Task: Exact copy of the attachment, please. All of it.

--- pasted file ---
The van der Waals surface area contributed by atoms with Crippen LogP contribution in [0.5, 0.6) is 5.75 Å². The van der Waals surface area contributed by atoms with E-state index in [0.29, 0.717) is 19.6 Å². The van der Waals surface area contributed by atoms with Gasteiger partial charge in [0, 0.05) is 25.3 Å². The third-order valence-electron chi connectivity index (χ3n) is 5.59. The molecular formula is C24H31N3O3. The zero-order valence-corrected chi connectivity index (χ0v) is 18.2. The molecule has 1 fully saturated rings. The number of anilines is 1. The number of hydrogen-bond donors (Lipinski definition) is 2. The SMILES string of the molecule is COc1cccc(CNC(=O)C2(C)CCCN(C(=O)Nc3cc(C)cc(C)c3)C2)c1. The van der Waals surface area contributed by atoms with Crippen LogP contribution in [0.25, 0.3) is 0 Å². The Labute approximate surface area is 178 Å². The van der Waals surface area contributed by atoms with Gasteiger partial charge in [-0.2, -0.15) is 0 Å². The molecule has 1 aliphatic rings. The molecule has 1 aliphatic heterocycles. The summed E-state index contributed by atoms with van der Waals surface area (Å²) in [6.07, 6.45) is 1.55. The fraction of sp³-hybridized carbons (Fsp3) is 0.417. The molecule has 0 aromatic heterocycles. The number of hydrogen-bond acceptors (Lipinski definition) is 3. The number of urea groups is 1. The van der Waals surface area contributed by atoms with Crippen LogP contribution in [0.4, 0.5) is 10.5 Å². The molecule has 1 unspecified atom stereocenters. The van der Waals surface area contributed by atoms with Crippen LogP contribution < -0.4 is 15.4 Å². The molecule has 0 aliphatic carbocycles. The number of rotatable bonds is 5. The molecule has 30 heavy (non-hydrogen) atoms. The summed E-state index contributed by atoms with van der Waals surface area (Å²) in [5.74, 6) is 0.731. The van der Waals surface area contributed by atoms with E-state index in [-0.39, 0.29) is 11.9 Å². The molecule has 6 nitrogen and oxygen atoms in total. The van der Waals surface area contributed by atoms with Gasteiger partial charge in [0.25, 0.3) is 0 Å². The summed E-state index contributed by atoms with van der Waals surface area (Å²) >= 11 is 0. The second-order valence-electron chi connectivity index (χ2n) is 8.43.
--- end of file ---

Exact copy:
The van der Waals surface area contributed by atoms with Crippen LogP contribution in [0.5, 0.6) is 5.75 Å². The van der Waals surface area contributed by atoms with E-state index in [0.29, 0.717) is 19.6 Å². The van der Waals surface area contributed by atoms with Gasteiger partial charge in [0, 0.05) is 25.3 Å². The third-order valence-electron chi connectivity index (χ3n) is 5.59. The molecular formula is C24H31N3O3. The zero-order valence-corrected chi connectivity index (χ0v) is 18.2. The molecule has 1 fully saturated rings. The number of anilines is 1. The number of hydrogen-bond donors (Lipinski definition) is 2. The SMILES string of the molecule is COc1cccc(CNC(=O)C2(C)CCCN(C(=O)Nc3cc(C)cc(C)c3)C2)c1. The van der Waals surface area contributed by atoms with Crippen LogP contribution in [0.25, 0.3) is 0 Å². The Labute approximate surface area is 178 Å². The van der Waals surface area contributed by atoms with Gasteiger partial charge in [-0.2, -0.15) is 0 Å². The molecule has 1 aliphatic rings. The molecule has 1 aliphatic heterocycles. The summed E-state index contributed by atoms with van der Waals surface area (Å²) in [6.07, 6.45) is 1.55. The fraction of sp³-hybridized carbons (Fsp3) is 0.417. The molecule has 0 aromatic heterocycles. The number of hydrogen-bond acceptors (Lipinski definition) is 3. The number of urea groups is 1. The van der Waals surface area contributed by atoms with Crippen LogP contribution in [0.4, 0.5) is 10.5 Å². The molecule has 1 unspecified atom stereocenters. The van der Waals surface area contributed by atoms with Crippen LogP contribution < -0.4 is 15.4 Å². The molecule has 0 aliphatic carbocycles. The number of rotatable bonds is 5. The molecule has 30 heavy (non-hydrogen) atoms. The summed E-state index contributed by atoms with van der Waals surface area (Å²) in [5.74, 6) is 0.731. The van der Waals surface area contributed by atoms with E-state index in [-0.39, 0.29) is 11.9 Å². The molecule has 6 nitrogen and oxygen atoms in total. The van der Waals surface area contributed by atoms with Gasteiger partial charge in [0.25, 0.3) is 0 Å². The summed E-state index contributed by atoms with van der Waals surface area (Å²) >= 11 is 0. The second-order valence-electron chi connectivity index (χ2n) is 8.43.